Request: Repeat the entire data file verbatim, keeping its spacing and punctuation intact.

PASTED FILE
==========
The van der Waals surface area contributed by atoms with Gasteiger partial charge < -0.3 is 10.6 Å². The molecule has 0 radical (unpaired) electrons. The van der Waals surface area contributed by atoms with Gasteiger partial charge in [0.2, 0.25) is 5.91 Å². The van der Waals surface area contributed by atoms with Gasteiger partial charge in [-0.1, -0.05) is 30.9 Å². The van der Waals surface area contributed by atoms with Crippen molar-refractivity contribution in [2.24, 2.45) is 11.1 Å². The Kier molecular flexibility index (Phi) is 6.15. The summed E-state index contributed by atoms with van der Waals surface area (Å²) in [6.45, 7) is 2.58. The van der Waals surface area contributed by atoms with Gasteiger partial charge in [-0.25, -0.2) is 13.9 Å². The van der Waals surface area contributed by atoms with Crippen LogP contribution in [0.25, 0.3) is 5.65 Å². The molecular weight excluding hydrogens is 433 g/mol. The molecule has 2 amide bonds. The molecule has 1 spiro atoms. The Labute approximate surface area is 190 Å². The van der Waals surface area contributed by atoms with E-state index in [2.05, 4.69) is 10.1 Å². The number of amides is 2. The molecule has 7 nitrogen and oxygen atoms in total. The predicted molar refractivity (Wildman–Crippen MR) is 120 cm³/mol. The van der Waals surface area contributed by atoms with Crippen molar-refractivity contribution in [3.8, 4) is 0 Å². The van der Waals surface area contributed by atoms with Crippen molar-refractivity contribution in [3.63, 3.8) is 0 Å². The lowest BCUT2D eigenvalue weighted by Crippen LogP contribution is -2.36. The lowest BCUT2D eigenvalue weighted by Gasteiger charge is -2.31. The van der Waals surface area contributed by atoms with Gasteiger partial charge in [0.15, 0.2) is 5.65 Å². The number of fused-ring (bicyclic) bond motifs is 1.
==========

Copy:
The van der Waals surface area contributed by atoms with Gasteiger partial charge < -0.3 is 10.6 Å². The molecule has 0 radical (unpaired) electrons. The van der Waals surface area contributed by atoms with Gasteiger partial charge in [0.2, 0.25) is 5.91 Å². The van der Waals surface area contributed by atoms with Gasteiger partial charge in [-0.1, -0.05) is 30.9 Å². The van der Waals surface area contributed by atoms with Crippen molar-refractivity contribution in [2.24, 2.45) is 11.1 Å². The Kier molecular flexibility index (Phi) is 6.15. The summed E-state index contributed by atoms with van der Waals surface area (Å²) in [6.45, 7) is 2.58. The van der Waals surface area contributed by atoms with Gasteiger partial charge in [-0.25, -0.2) is 13.9 Å². The van der Waals surface area contributed by atoms with Crippen LogP contribution in [0.25, 0.3) is 5.65 Å². The molecular weight excluding hydrogens is 433 g/mol. The molecule has 2 amide bonds. The molecule has 1 spiro atoms. The Labute approximate surface area is 190 Å². The van der Waals surface area contributed by atoms with E-state index in [2.05, 4.69) is 10.1 Å². The number of amides is 2. The molecule has 7 nitrogen and oxygen atoms in total. The predicted molar refractivity (Wildman–Crippen MR) is 120 cm³/mol. The van der Waals surface area contributed by atoms with Crippen molar-refractivity contribution in [3.8, 4) is 0 Å². The van der Waals surface area contributed by atoms with Crippen molar-refractivity contribution in [3.63, 3.8) is 0 Å². The lowest BCUT2D eigenvalue weighted by Crippen LogP contribution is -2.36. The lowest BCUT2D eigenvalue weighted by Gasteiger charge is -2.31. The van der Waals surface area contributed by atoms with Gasteiger partial charge in [0.15, 0.2) is 5.65 Å². The number of fused-ring (bicyclic) bond motifs is 1.